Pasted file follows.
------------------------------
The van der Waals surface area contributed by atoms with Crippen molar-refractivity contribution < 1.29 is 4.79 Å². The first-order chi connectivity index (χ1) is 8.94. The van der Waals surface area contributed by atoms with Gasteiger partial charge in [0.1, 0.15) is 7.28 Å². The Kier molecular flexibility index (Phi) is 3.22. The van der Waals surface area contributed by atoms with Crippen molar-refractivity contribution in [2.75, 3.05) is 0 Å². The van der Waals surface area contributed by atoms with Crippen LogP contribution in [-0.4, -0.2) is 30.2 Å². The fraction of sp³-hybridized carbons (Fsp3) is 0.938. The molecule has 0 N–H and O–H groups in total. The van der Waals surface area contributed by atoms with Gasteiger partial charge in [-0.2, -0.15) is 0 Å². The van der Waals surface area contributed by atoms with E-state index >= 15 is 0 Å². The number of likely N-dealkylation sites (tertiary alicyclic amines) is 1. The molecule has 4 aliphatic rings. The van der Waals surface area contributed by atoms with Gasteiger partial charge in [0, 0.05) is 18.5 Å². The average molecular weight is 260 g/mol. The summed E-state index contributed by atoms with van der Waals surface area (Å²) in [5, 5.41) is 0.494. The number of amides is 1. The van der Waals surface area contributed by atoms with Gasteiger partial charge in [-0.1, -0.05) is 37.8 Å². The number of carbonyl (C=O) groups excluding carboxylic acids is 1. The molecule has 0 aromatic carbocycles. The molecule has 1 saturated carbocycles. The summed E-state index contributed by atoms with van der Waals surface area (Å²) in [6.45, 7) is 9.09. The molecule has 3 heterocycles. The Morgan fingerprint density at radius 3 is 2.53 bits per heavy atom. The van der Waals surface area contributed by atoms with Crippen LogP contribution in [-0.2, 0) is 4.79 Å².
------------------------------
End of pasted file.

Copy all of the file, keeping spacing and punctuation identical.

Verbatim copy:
The van der Waals surface area contributed by atoms with Crippen molar-refractivity contribution < 1.29 is 4.79 Å². The first-order chi connectivity index (χ1) is 8.94. The van der Waals surface area contributed by atoms with Gasteiger partial charge in [0.1, 0.15) is 7.28 Å². The Kier molecular flexibility index (Phi) is 3.22. The van der Waals surface area contributed by atoms with Crippen molar-refractivity contribution in [2.75, 3.05) is 0 Å². The van der Waals surface area contributed by atoms with Crippen LogP contribution in [-0.4, -0.2) is 30.2 Å². The fraction of sp³-hybridized carbons (Fsp3) is 0.938. The molecule has 0 N–H and O–H groups in total. The van der Waals surface area contributed by atoms with Gasteiger partial charge in [-0.2, -0.15) is 0 Å². The van der Waals surface area contributed by atoms with E-state index >= 15 is 0 Å². The number of likely N-dealkylation sites (tertiary alicyclic amines) is 1. The molecule has 4 aliphatic rings. The van der Waals surface area contributed by atoms with Gasteiger partial charge in [0, 0.05) is 18.5 Å². The average molecular weight is 260 g/mol. The summed E-state index contributed by atoms with van der Waals surface area (Å²) in [5, 5.41) is 0.494. The number of amides is 1. The van der Waals surface area contributed by atoms with Gasteiger partial charge in [-0.1, -0.05) is 37.8 Å². The number of carbonyl (C=O) groups excluding carboxylic acids is 1. The molecule has 0 aromatic carbocycles. The molecule has 1 saturated carbocycles. The summed E-state index contributed by atoms with van der Waals surface area (Å²) in [6.45, 7) is 9.09. The molecule has 3 heterocycles. The Morgan fingerprint density at radius 3 is 2.53 bits per heavy atom. The van der Waals surface area contributed by atoms with Crippen LogP contribution in [-0.2, 0) is 4.79 Å².